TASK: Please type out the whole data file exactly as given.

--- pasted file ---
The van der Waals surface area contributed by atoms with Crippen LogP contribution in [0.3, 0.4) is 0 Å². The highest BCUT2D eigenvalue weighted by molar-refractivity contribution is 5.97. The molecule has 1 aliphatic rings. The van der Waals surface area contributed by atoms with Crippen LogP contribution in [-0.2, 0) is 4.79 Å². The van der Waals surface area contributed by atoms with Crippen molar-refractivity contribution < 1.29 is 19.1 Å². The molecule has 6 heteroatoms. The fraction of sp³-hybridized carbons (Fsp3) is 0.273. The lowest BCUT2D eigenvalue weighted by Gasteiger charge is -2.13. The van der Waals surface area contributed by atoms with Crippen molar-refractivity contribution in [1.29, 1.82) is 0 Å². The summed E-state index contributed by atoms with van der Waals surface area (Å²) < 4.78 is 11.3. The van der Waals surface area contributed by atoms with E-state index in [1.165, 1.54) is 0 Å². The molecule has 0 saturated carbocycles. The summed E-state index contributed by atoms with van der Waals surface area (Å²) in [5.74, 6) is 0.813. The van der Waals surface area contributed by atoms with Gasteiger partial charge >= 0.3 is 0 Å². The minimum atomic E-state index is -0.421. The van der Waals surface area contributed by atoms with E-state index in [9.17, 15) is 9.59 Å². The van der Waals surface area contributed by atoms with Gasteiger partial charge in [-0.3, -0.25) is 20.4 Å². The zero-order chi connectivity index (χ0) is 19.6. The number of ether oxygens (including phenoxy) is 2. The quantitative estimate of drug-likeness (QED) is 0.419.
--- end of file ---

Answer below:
The van der Waals surface area contributed by atoms with Crippen LogP contribution in [0.3, 0.4) is 0 Å². The highest BCUT2D eigenvalue weighted by molar-refractivity contribution is 5.97. The molecule has 1 aliphatic rings. The van der Waals surface area contributed by atoms with Crippen LogP contribution in [-0.2, 0) is 4.79 Å². The van der Waals surface area contributed by atoms with Crippen molar-refractivity contribution < 1.29 is 19.1 Å². The molecule has 6 heteroatoms. The fraction of sp³-hybridized carbons (Fsp3) is 0.273. The lowest BCUT2D eigenvalue weighted by Gasteiger charge is -2.13. The van der Waals surface area contributed by atoms with Crippen molar-refractivity contribution in [1.29, 1.82) is 0 Å². The summed E-state index contributed by atoms with van der Waals surface area (Å²) < 4.78 is 11.3. The van der Waals surface area contributed by atoms with E-state index in [1.165, 1.54) is 0 Å². The molecule has 0 saturated carbocycles. The summed E-state index contributed by atoms with van der Waals surface area (Å²) in [5.74, 6) is 0.813. The van der Waals surface area contributed by atoms with Gasteiger partial charge >= 0.3 is 0 Å². The minimum atomic E-state index is -0.421. The van der Waals surface area contributed by atoms with E-state index in [9.17, 15) is 9.59 Å². The van der Waals surface area contributed by atoms with Gasteiger partial charge in [-0.3, -0.25) is 20.4 Å². The zero-order chi connectivity index (χ0) is 19.6. The number of ether oxygens (including phenoxy) is 2. The quantitative estimate of drug-likeness (QED) is 0.419.